What to do, what to do…

So the Lappy’s Ethernet port is.. kinda br0ked. It’s not totally fux0red, mind you, just fux0red enough that it can make talking to the home network a bit of a pain in the ass. It usually takes a good four or five minutes of wrangling to ensure the cable has good contact with the connectors inside the port, and/or the connectors themselves have good contact with the Magic Voodoo Bus. I have in the past found the balloon pop-ups in XP to be endlessly annoying (especially the one that pops up every time I start the machine without a wireless connection that says “Wireless connection unavailable” — no shit!), but I have come to have a love-hate relationship with the balloon that says, “A network cable is unplugged.”

The first thing I think is, “Oh, good, I know that when my network requests fail, I’ll know why.” The second thing I think is, “oh, fuck, now I have to mess around with the cabling for a while.”

I had high hopes that this problem involved cabling. Most of my Cat 5 cable in my place is stuff I cut and crimped by hand, so there were thoughts that it might be, um, my own damn fault that I couldn’t get a good connection to the LAN. Maybe the connectors were cracking, or the pins inside flexing, but, alas, no: The cables are just fine (I tested them). It’s the Lappy, and in particular it’s a part of the Lappy that is probably (a) not cheap to fix and (b) not likely to be field-fixable.

One of the dangers of buying a laptop, as I’m sure almost everyone knows, is that it lockes you into a relationship with a vendor. I’ve been hacking too long to have anything but the dimmest possible view of vendors; when I have component-level failures, I want to be able to replace the component with another one, preferably made by someone whose products don’t suck (or which, at least, suck a lot less than the vendor whose product failed). Meaning that if my 3Com NIC decides to pack it in, I can simply swap it out and shove a new one in (probably another 3Com, since I like the damn things so much, and they don’t tend to break, period). Severing the vendor tie was and is one of the most wonderful things about PC ownership.

Arguably it is also the only wonderful thing about PC ownership, since it forces you to take responsibility for the entire machine. If you’re rich or value your time, having a vendor relationship is great because you can get them to take responsibility for your system from start to finish. Machine won’t boot? Here comes field circus. Hard drive craps out? Here comes field circus. I’ve been hacking too long to have anything but the dimmest possible view of field circus guys, too, but it’s tough to explain to some clueless VP (or spouse) that you’re going to toss your new-ish machine into a swamp because fixing it is too much of a pain; far better to have the Man From Maytag tell you you need a new washer than your idiot husband.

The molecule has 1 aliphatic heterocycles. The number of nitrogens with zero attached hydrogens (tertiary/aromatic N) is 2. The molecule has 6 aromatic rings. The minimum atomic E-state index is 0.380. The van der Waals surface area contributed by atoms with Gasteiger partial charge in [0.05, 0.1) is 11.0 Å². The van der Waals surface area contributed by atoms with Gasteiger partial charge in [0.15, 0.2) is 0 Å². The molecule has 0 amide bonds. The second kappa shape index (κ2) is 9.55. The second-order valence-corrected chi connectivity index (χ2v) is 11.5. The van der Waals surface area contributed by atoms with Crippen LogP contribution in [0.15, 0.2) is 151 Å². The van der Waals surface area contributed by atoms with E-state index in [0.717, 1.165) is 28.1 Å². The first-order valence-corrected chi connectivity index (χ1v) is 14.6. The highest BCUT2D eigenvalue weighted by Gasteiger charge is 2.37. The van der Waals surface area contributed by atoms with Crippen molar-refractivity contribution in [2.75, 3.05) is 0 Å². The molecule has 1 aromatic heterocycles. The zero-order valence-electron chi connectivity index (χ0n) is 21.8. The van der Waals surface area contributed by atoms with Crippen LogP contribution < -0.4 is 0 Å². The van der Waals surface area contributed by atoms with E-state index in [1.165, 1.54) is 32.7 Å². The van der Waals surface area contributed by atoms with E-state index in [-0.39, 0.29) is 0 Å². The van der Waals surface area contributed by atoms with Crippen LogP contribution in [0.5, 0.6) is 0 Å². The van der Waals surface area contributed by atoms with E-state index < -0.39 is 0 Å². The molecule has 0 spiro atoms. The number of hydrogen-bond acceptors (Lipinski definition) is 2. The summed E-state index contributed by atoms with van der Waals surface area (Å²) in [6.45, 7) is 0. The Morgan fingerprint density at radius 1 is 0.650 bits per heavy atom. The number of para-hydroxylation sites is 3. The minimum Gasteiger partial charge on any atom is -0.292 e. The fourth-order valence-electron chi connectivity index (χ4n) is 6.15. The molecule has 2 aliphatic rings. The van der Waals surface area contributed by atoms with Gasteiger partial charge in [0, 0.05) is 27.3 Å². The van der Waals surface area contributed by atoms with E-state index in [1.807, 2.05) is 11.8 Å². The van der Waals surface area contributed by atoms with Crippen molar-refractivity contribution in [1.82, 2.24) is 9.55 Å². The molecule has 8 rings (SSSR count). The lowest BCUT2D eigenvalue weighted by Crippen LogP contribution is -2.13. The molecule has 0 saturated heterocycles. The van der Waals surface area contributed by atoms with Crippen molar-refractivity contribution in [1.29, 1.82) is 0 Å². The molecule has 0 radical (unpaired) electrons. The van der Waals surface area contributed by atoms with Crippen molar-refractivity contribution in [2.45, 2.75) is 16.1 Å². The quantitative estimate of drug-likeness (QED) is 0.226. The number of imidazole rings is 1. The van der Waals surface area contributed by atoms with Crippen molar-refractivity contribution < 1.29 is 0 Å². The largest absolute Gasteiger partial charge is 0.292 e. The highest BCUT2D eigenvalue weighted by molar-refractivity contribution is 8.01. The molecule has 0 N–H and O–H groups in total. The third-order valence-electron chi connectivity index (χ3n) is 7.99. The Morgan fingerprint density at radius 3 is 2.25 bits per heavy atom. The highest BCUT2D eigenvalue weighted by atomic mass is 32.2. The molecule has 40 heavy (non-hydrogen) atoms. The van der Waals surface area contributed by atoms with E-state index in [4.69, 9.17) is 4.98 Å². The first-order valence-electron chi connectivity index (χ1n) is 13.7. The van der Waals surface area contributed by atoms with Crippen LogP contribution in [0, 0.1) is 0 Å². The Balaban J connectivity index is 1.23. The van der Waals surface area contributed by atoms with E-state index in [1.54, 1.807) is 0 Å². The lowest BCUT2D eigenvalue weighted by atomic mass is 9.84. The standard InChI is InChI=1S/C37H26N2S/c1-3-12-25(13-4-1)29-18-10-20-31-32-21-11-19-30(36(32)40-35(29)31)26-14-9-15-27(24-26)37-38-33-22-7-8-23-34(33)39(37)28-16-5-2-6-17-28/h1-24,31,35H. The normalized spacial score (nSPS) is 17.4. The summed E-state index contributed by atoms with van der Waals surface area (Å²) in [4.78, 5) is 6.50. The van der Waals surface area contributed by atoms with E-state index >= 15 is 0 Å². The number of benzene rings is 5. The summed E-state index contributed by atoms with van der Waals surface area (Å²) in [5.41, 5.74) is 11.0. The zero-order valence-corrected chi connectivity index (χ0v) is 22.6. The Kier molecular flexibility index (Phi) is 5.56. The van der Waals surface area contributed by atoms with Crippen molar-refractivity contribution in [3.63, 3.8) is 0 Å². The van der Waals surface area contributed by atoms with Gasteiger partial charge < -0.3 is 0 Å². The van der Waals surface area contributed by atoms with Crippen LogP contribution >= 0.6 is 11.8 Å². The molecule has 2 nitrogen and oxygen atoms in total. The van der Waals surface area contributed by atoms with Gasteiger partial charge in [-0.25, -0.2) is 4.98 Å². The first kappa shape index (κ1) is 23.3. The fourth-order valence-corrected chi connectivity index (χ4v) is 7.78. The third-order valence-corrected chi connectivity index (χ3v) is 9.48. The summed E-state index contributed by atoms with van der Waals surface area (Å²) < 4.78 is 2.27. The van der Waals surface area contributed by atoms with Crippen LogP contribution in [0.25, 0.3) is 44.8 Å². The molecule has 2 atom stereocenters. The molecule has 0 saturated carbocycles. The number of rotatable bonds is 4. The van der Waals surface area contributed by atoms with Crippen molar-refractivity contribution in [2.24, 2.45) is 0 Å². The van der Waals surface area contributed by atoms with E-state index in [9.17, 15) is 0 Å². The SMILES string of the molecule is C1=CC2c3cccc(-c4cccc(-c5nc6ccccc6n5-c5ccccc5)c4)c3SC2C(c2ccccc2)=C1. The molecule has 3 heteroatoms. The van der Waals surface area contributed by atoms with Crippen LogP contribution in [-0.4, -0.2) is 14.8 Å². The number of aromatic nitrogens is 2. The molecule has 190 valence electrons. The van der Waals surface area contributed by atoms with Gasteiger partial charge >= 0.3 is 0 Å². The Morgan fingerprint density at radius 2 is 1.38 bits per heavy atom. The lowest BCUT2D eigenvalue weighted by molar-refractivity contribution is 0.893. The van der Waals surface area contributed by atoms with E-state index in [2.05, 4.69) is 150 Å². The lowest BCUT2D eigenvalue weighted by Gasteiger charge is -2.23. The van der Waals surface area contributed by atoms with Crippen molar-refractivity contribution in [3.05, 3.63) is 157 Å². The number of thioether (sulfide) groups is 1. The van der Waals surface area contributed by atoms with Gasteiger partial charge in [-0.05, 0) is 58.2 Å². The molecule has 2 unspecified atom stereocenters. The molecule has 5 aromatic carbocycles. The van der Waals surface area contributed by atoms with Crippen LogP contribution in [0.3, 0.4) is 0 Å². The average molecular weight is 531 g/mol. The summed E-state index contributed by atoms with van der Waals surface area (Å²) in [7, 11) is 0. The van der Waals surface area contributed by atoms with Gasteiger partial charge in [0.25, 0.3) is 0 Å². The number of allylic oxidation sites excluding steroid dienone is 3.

Owning a vendorless PC is possible, even preferable. Owning a vendorless laptop is not. While I’m currently on my second Dell (not because the first one broke, mind you, but because I sold it to someone else and used a loyalty incentive to get myself a much nicer machine), I’ve never had to deal with them once I finished shoving money at them at the end of the initial transaction. I tell people who buy laptops to invest in the extended service plan simply because component replacement is hard, and if it fails, it’s going to fail big — I have a friend who is on (I think) her third or fourth Compaq, and I shudder to think what the replacement costs would have been like had she not had the warranty options she does. (I also don’t think she’s likely to buy another Compaq, but that’s neither here nor there.)

But now, with Lappy’s Ethernet port failing, I am about to embark on a trip into the depths of Dell’s customer service department. Will this be fixable easily? Will Lappy have to go on a plane ride? How much is it going to cost me, if anything? How long will I be without Lappy? Will my data be safe? (We’ve reached the point where backup strategies are t-o-u-g-h to implement, so be judicious about it.) How much fighting am I going to have to put up with in order to make this work? I don’t know, and I’m afraid to find out.

This may be why I’m seriously considering door #2, which is to simply go and buy an 802.11g AP and stick that in here instead. Why fix the damn Ethernet port when you can hack your way around it? (Answer: because sometimes you can get Cat 5 connections but can’t get wireless ones. Potential solution: Buy an AP that’s portable enough that you can bring it with you. I know these exist, because I used one in Japan (not that it worked, mind you), but have yet to encounter any in North America. Any tips for me, Lazyweb?)